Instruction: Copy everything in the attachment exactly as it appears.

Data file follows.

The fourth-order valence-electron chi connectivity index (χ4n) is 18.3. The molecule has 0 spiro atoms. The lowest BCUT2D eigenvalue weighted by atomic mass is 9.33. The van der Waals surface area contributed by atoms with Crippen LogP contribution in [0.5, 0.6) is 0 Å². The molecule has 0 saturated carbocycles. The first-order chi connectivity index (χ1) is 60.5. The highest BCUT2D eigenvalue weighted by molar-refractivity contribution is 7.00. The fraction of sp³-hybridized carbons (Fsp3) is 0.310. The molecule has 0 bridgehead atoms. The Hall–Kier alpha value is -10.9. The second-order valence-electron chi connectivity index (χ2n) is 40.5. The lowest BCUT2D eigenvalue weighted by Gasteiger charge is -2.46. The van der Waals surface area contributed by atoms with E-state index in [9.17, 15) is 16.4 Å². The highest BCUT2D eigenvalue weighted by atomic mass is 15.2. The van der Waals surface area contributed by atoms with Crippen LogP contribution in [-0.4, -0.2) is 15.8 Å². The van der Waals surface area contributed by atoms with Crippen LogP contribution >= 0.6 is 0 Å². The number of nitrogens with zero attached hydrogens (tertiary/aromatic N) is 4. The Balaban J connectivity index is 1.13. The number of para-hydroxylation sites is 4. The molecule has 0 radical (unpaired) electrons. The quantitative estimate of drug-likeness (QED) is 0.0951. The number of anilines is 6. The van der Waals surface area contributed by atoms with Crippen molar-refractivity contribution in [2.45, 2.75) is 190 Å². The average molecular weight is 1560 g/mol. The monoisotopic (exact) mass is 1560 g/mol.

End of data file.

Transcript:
The fourth-order valence-electron chi connectivity index (χ4n) is 18.3. The molecule has 0 spiro atoms. The lowest BCUT2D eigenvalue weighted by atomic mass is 9.33. The van der Waals surface area contributed by atoms with Crippen LogP contribution in [0.5, 0.6) is 0 Å². The molecule has 0 saturated carbocycles. The first-order chi connectivity index (χ1) is 60.5. The highest BCUT2D eigenvalue weighted by molar-refractivity contribution is 7.00. The fraction of sp³-hybridized carbons (Fsp3) is 0.310. The molecule has 0 bridgehead atoms. The Hall–Kier alpha value is -10.9. The second-order valence-electron chi connectivity index (χ2n) is 40.5. The lowest BCUT2D eigenvalue weighted by Gasteiger charge is -2.46. The van der Waals surface area contributed by atoms with E-state index in [9.17, 15) is 16.4 Å². The highest BCUT2D eigenvalue weighted by atomic mass is 15.2. The van der Waals surface area contributed by atoms with Crippen LogP contribution in [-0.4, -0.2) is 15.8 Å². The van der Waals surface area contributed by atoms with Crippen LogP contribution >= 0.6 is 0 Å². The number of nitrogens with zero attached hydrogens (tertiary/aromatic N) is 4. The Balaban J connectivity index is 1.13. The number of para-hydroxylation sites is 4. The molecule has 0 radical (unpaired) electrons. The quantitative estimate of drug-likeness (QED) is 0.0951. The number of anilines is 6. The van der Waals surface area contributed by atoms with Crippen molar-refractivity contribution in [2.45, 2.75) is 190 Å². The average molecular weight is 1560 g/mol. The monoisotopic (exact) mass is 1560 g/mol.